Cervical Cancer Rates Fall, but Other HPV Cancers Increase

Sharon Worcester

May 19, 2021

Cervical cancer incidence in the United States decreased by about 1% per year from 2001 to 2017, but at the same time there was an increase in the incidence of other human papillomavirus (HPV)-related cancers, a new study reveals.

Over the same period, there was an overall 1.3% annual increase in oropharyngeal, anal, rectal, and vulvar cancers in women, and a 2.3% annual increase in these cancers in men.

HPV is associated with more than 90% of cervical cancers and between 60% and 75% of oropharyngeal, vulvar, vaginal, and penile cancer in the US, the researchers note.

Oropharyngeal cancer incidence increased by 2.3% overall, with a 2.7% increase in men and a 0.77% increase in women. The incidence of this cancer was nearly fivefold greater in men at 8.89 per 100,000 population vs 1.68 per 100,000 population for women, the study found.

In addition, among women over age 50 years, anal and rectal cancer incidence increased by 3.5% per year; at the same time, cervical cancer incidence decreased 1.5% per year.

The increase in the incidence of oropharyngeal cancer and in anal and rectal cancers is expected to continue, the authors said.

The data showing these new trends come from an analysis of 657,317 individuals  obtained from the US Cancer Statistics program, conducted by Cheng-I Liao, MD, of Kaohsiung Veterans Hospital, Taiwan, and colleagues.

The study was highlighted at a press briefing ahead of the annual meeting of the American Society of Clinical Oncology (ASCO), where the study will be presented June 6.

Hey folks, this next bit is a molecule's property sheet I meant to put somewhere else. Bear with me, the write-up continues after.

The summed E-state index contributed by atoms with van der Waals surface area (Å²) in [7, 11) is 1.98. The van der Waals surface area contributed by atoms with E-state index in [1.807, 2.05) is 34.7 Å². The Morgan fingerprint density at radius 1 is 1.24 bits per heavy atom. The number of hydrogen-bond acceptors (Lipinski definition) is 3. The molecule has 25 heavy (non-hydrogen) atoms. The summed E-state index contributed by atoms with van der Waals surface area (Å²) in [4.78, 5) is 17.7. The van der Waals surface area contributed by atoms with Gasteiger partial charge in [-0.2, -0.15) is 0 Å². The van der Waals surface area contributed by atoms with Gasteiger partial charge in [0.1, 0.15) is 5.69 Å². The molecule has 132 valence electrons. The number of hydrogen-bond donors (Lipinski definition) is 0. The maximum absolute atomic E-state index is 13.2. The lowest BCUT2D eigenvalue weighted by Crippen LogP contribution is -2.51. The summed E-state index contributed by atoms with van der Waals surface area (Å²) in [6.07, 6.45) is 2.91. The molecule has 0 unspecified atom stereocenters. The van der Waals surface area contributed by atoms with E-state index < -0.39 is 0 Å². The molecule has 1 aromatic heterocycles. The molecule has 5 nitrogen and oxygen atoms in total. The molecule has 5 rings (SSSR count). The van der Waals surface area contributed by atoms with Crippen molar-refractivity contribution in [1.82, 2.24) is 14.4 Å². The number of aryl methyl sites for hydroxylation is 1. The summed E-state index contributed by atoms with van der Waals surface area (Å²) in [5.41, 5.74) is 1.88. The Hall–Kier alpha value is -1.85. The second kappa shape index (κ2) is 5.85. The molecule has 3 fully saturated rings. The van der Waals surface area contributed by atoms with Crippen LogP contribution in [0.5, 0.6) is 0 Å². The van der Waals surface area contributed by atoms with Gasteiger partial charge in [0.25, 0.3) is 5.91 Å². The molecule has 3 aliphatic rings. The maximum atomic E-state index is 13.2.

These incidence trends may reflect the availability of clear guidelines for screening and vaccination for the prevention of HPV-related cervical cancer — and the dearth of guidelines and standardized screening and vaccination for the other HPV-related cancers, the authors say.

The team also found cervical cancer accounted for 52% of all HPV-related cancers during the study period. The decrease in the incidence of cervical cancer over time was greater among women aged 20-24 (4.6% per year), compared with those aged 25-29 years (1.6%) and 30-34 years (1.1%),

Liao speculated that this age-based difference suggests a potential effect of HPV vaccination, greater vaccine acceptance among younger women, and clear guidelines for screening and vaccination.

However, an expert approached for comment was not so sure. It is likely too soon to give HPV vaccination too much credit for lower cervical cancer rates, said Jennifer Young Pierce, MD, MPH, a gynecologic oncologist at the Mitchell Cancer Institute, University of South Alabama, Mobile.

The continued rise in HPV-related cancers other than cervical cancers supports the point that screening — rather than vaccination — accounts for much of the decline observed in cervical cancer incidence, Pierce told Medscape Medical News.

Vaccination in men lags behind that of women, and there is a lack of good screening methods for head and neck cancers, she explained.

"When we have both vaccination and screening in these other cancers at high rates, we're going to see significant declines in those cancers also," she said.

"I'm very excited by the data but I do not believe it is related to vaccination as a method of prevention," said Pierce, a professor of interdisciplinary clinical oncology who has been involved in numerous HPV vaccine-related studies and initiatives to improve vaccine uptake since its approval in 2006.